‘chandamūlakā, āvuso, sabbe dhammā, manasikārasambhavā sabbe dhammā, phassasamudayā sabbe dhammā, vedanāsamosaraṇā sabbe dhammā, samādhippamukhā sabbe dhammā, satādhipateyyā sabbe dhammā, paññuttarā sabbe dhammā, vimuttisārā sabbe dhammā, amatogadhā sabbe dhammā, nibbānapariyosānā sabbe dhammā’ti.

When questioned by wanderers who follow other paths, that’s how you should answer them.”
https://suttacentral.net/an10.58/en/sujato

Is there a error in my thinking?
O seeing one,we for refuge go to thee!
O mighty sage do thou our teacher be!

Paccuppannañca yo dhammaṃ,
Tattha tattha vipassati

“Yato yato mano nivāraye,
Na dukkhameti naṃ tato tato;
Sa sabbato mano nivāraye,
Sa sabbato dukkhā pamuccatī”ti.

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robertk
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Re: What is the diffrent between Citta and Citasika in Abhidhamma?

Post by robertk » Tue Oct 29, 2019 7:27 am

SarathW wrote:
Tue Oct 29, 2019 5:15 am
robertk wrote:
Tue Oct 29, 2019 5:10 am
SarathW wrote:
Mon Oct 28, 2019 8:14 pm

What is the condition (paccaya) here?
So what is the condition (paccaya) for the next moment now?
Nama-rupa?
So defining paccaya depends on the Buddha’s understanding as expressed in the Patthana, the last book of the Abhidhamma. It is IMHO required reading if one wishes to get a handle on Dependent Origination.

CHAPTER XVII The Soil of Understanding (conclusion): Dependent Origination
Visuddhimagga
25. The truth, a being, rebirth-linking,
And the structure of conditions,
Are four things very hard to see

And likewise difficult to teach.


Let’s take seeing, (cakkhu Vinnana) which I mentioned earlier in this thread: this is more ‘present’ and relevant to understand than the causes for elements after nirodha sampatti.


So, it is arising now but what are the conditions for it to arise?
I cite some passages from the Visuddhimagga
CHAPTER XVII The Soil of Understanding (conclusion): Dependent Origination
…: “When any states, as states
of consciousness and consciousness-concomitants, arise contingent upon any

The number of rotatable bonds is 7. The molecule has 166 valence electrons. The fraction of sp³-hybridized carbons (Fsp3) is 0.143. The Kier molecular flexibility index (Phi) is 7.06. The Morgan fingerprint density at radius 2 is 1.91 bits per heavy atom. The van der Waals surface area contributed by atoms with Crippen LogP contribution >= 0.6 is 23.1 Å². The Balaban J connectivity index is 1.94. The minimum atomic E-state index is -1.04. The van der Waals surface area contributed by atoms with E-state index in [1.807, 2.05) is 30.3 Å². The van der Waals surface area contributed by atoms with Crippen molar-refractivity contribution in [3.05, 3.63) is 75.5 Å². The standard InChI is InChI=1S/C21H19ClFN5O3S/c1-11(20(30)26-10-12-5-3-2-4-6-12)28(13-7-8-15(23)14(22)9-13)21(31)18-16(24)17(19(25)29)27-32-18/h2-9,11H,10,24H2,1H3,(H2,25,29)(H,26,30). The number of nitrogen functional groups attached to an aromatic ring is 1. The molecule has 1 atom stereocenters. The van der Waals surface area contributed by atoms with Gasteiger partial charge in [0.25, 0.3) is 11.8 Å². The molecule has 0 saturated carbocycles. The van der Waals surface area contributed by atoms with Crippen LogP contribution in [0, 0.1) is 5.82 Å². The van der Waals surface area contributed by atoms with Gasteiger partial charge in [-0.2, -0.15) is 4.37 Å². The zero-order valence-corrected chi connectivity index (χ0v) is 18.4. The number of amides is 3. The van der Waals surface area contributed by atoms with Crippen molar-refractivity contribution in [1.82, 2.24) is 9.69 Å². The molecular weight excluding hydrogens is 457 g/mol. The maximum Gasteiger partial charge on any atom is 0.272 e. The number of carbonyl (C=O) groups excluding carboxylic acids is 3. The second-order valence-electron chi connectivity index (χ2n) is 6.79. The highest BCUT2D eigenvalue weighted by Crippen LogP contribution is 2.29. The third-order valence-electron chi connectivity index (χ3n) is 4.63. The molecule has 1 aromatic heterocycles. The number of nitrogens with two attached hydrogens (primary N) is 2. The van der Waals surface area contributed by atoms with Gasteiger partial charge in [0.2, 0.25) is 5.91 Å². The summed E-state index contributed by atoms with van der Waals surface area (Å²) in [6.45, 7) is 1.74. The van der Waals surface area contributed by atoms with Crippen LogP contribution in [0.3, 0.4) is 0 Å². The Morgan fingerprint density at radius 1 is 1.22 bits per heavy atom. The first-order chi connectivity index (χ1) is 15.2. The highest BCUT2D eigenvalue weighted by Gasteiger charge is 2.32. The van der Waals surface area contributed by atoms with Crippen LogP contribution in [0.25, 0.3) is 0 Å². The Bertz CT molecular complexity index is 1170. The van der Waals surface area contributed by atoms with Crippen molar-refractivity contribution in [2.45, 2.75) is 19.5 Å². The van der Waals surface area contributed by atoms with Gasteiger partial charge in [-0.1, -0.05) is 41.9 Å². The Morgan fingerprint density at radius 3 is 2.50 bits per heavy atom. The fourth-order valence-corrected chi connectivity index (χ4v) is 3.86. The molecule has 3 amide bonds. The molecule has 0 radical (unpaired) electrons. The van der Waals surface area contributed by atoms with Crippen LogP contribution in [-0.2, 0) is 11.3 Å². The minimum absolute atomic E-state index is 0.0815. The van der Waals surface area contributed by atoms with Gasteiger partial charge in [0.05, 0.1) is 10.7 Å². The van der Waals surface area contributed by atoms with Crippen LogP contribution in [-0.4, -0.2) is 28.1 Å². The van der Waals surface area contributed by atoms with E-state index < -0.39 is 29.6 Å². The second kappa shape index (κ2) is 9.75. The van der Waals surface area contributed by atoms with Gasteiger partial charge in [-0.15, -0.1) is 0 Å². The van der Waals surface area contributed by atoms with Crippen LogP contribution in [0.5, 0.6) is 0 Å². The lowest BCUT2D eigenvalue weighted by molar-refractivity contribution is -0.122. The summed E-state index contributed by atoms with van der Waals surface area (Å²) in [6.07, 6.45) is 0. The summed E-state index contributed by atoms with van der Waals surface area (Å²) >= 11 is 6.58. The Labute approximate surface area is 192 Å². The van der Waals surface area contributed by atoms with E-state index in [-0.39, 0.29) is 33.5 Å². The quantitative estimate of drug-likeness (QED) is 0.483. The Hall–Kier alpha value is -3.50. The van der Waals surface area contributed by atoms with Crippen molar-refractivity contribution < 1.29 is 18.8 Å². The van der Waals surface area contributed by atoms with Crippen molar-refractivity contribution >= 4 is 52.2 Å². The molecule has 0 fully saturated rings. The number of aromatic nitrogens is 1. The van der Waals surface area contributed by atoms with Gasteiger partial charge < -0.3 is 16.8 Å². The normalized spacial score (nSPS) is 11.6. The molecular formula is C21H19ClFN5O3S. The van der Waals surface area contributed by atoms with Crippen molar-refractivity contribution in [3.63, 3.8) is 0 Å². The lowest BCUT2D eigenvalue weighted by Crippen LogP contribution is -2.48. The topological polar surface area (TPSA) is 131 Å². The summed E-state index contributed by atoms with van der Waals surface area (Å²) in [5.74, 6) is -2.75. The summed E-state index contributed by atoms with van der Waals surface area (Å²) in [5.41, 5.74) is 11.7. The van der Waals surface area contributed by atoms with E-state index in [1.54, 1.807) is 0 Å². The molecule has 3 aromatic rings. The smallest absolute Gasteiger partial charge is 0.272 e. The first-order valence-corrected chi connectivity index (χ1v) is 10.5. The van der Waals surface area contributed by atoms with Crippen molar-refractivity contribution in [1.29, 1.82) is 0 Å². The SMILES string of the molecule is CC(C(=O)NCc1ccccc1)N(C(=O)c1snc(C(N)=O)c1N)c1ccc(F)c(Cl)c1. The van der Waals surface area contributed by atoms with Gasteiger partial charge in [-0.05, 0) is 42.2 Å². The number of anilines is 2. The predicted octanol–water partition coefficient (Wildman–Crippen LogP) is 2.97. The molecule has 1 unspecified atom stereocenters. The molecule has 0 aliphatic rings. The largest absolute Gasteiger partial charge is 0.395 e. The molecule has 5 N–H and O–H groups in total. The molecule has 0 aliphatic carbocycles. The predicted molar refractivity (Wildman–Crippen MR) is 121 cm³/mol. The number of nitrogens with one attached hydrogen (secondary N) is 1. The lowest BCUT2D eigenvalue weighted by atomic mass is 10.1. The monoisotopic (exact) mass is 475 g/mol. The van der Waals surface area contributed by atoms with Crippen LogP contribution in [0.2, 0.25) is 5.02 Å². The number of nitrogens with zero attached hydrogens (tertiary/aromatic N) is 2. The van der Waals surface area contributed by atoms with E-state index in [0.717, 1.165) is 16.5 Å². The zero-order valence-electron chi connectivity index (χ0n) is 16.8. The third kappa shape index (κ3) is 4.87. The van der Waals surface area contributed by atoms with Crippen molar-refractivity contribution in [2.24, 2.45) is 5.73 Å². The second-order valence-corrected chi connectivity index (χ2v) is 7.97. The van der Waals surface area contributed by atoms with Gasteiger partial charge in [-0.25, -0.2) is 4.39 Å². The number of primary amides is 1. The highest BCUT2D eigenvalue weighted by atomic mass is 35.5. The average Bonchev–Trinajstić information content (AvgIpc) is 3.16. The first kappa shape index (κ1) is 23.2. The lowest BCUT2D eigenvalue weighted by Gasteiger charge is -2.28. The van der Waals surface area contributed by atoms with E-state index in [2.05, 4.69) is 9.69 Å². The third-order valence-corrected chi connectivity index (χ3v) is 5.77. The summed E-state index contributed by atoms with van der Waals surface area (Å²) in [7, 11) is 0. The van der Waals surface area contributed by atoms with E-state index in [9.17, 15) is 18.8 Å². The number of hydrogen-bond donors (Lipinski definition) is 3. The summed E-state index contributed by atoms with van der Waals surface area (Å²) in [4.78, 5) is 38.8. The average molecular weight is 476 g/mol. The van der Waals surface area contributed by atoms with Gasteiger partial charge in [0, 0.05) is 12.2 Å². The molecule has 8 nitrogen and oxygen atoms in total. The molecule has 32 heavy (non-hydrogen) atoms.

states, these [latter] states are conditions, as object condition, for those [former]
states” (Paþþh I 1).11 For just as a weak man both gets up and stands by hanging
on to (álambitvá) a stick or rope, so states of consciousness and consciousness concomitants
always arise and are present contingent upon visible data, etc., as
their object (árammaóa = álambana). Therefore all states that are objects of
consciousness and consciousness-concomitants should be understood as object
condition. [534]

73. (4), (5) A state that assists by being proximate is a proximity condition. A
state that assists by being contiguous is a contiguity condition. The explanation of
this pair of conditions is very diffuse, but substantially it is this:12 the regular
order of consciousness begins thus, mind element is proximate (next) after eye consciousness,
mind-consciousness element is proximate (next) after mind
element, and this is established only by each preceding consciousness, not
otherwise; consequently, a state that is capable of arousing an appropriate kind
11. “‘Which are contingent upon other such states’: because it is said without distinction
of all visible-data bases … and of all mental-data bases, there is consequently no
dhamma (state) among the formed, unformed, and conceptual dhammas, classed as
sixfold under visible data, etc., that does not become an object condition” (Vism-mhþ